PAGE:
In days past, Amaterasu-Omikami, the tutelary deity of the nation and the most important deity of the Shinto religion, concluded her long quest for a place of eternal enshrinement when she arrived on the banks of the Isuzu River in Ise. Declaring that she had discovered a beautiful utopia blessed with fresh bounty of the sea and the mountains, she decided to make this place her home. Since then, Mie has been the eternal dwelling place of the kami, winning the devotion of the Japanese as their spiritual home.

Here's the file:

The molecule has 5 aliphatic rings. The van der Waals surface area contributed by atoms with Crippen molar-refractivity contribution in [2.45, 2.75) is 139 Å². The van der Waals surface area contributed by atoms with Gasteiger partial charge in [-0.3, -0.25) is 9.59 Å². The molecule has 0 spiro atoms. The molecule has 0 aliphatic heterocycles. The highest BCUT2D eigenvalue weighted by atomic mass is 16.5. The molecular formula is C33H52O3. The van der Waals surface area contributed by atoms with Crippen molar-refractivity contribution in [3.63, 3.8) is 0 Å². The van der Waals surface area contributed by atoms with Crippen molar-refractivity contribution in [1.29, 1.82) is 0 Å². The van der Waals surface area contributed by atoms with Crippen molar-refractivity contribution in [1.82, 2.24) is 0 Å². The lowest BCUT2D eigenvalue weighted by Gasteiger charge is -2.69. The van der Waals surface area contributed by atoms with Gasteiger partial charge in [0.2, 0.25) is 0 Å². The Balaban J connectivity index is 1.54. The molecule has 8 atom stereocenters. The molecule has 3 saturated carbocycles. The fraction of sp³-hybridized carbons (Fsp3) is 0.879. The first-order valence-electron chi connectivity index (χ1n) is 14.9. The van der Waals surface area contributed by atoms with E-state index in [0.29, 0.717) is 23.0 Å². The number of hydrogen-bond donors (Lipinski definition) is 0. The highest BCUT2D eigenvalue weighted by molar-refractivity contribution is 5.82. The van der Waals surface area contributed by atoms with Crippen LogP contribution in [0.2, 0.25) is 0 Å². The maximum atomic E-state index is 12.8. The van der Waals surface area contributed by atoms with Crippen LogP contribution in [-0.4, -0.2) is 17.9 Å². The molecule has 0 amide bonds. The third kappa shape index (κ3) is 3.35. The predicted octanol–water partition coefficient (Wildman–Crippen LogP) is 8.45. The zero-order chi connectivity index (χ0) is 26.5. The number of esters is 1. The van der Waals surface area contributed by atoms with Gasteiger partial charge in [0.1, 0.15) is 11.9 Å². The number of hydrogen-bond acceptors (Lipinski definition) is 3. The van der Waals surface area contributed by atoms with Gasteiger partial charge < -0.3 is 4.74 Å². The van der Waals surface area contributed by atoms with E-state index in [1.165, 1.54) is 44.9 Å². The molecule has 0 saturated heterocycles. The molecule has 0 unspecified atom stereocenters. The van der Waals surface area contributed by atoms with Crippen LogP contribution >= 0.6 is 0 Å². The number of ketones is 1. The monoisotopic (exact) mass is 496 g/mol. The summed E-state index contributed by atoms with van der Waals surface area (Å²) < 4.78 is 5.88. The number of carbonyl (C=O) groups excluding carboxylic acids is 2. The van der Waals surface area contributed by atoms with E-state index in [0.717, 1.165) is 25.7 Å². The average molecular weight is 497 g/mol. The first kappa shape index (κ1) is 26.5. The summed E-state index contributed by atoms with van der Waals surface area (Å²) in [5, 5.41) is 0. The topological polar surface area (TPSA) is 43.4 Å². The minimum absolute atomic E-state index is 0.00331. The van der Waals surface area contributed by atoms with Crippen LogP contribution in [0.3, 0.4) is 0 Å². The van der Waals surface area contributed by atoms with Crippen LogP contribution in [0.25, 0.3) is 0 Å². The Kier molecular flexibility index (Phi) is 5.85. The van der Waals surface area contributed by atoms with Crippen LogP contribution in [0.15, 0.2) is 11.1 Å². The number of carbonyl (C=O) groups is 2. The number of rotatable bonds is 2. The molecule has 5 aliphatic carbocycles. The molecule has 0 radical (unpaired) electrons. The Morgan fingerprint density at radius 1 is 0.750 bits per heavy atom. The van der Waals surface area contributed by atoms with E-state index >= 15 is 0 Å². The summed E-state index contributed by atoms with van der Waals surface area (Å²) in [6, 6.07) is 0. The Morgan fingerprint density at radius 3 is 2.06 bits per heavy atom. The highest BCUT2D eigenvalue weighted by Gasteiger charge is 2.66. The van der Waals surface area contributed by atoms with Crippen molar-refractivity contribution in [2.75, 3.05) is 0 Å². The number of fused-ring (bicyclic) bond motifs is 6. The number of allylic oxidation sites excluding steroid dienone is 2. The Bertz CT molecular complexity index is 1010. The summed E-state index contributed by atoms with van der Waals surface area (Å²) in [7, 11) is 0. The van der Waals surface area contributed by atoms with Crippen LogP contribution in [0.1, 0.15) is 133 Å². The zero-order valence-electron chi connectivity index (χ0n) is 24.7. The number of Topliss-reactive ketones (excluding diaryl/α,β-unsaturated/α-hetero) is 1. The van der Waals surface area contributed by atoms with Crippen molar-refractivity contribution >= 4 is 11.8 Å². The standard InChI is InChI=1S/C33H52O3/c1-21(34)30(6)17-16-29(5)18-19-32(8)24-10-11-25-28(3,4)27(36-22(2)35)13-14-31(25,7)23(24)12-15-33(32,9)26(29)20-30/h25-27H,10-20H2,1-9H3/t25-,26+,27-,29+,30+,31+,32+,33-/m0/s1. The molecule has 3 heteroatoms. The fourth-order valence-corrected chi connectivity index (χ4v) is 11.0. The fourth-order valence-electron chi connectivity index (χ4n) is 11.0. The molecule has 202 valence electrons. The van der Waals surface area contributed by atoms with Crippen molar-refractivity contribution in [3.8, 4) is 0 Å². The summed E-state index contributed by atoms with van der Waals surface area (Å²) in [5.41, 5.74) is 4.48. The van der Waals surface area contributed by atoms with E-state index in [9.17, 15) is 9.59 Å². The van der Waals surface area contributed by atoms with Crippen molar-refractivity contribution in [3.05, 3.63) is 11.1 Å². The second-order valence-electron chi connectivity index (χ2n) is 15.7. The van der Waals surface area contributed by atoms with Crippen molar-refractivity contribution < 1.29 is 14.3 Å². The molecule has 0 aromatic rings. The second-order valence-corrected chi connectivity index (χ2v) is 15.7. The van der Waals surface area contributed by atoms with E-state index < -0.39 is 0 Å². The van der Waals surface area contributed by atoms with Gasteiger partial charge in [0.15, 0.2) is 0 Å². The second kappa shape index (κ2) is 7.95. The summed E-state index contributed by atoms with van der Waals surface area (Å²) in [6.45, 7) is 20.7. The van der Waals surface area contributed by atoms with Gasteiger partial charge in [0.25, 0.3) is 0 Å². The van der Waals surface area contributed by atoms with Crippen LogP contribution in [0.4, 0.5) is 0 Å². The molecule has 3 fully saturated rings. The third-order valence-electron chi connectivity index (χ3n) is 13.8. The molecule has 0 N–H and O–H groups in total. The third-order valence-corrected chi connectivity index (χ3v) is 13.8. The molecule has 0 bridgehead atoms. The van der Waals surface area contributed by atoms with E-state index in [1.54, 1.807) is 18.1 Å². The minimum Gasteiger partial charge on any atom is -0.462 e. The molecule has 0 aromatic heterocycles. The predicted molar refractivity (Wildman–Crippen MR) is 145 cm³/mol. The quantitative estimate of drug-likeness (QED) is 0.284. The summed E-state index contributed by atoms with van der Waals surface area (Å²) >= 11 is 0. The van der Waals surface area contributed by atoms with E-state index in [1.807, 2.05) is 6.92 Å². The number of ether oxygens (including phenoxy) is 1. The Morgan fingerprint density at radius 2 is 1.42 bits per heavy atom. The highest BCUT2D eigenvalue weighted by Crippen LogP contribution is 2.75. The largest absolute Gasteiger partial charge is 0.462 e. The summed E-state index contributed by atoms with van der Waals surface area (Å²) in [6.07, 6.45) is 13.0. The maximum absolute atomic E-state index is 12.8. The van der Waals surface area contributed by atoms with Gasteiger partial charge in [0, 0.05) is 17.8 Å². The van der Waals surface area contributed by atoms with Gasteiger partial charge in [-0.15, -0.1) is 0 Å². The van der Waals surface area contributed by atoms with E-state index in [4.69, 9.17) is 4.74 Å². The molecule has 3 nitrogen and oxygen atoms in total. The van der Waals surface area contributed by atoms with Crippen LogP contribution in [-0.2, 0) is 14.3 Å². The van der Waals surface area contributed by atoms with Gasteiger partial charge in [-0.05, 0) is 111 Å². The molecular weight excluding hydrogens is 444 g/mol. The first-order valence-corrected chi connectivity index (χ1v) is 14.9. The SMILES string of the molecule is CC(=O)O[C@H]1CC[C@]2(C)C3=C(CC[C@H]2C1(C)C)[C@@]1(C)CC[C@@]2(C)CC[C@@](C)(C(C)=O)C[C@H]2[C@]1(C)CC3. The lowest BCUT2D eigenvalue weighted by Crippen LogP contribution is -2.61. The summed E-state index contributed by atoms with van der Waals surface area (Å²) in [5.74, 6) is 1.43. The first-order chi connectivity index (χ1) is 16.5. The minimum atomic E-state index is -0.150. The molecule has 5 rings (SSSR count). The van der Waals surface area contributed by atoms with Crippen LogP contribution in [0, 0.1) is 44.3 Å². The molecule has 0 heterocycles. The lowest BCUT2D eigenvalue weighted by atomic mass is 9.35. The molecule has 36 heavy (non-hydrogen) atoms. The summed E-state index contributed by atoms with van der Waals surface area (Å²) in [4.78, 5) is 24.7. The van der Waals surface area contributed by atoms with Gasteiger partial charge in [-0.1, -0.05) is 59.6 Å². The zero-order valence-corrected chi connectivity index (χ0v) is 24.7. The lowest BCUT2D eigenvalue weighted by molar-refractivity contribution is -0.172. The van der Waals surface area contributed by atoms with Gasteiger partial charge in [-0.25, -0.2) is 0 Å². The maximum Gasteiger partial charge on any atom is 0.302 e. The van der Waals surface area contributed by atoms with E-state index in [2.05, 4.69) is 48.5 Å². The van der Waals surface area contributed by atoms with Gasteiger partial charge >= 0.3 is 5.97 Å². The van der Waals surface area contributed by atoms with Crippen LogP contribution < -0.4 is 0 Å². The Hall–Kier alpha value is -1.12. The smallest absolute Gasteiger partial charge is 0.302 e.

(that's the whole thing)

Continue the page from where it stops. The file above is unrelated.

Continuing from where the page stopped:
The path leading from Ise to the holy site of Kumano has been a familiar pilgrimage route since ancient times. Traveled by countless people, this “Path of Prayer” has been preserved for over 1,000 years. In 2004, Kumano Kodo, the path connecting the two holy sites, was registered as a UNESCO World Heritage Site as part of the “Sacred Sites and Pilgrimage Routes in the Kii Mountain Range.”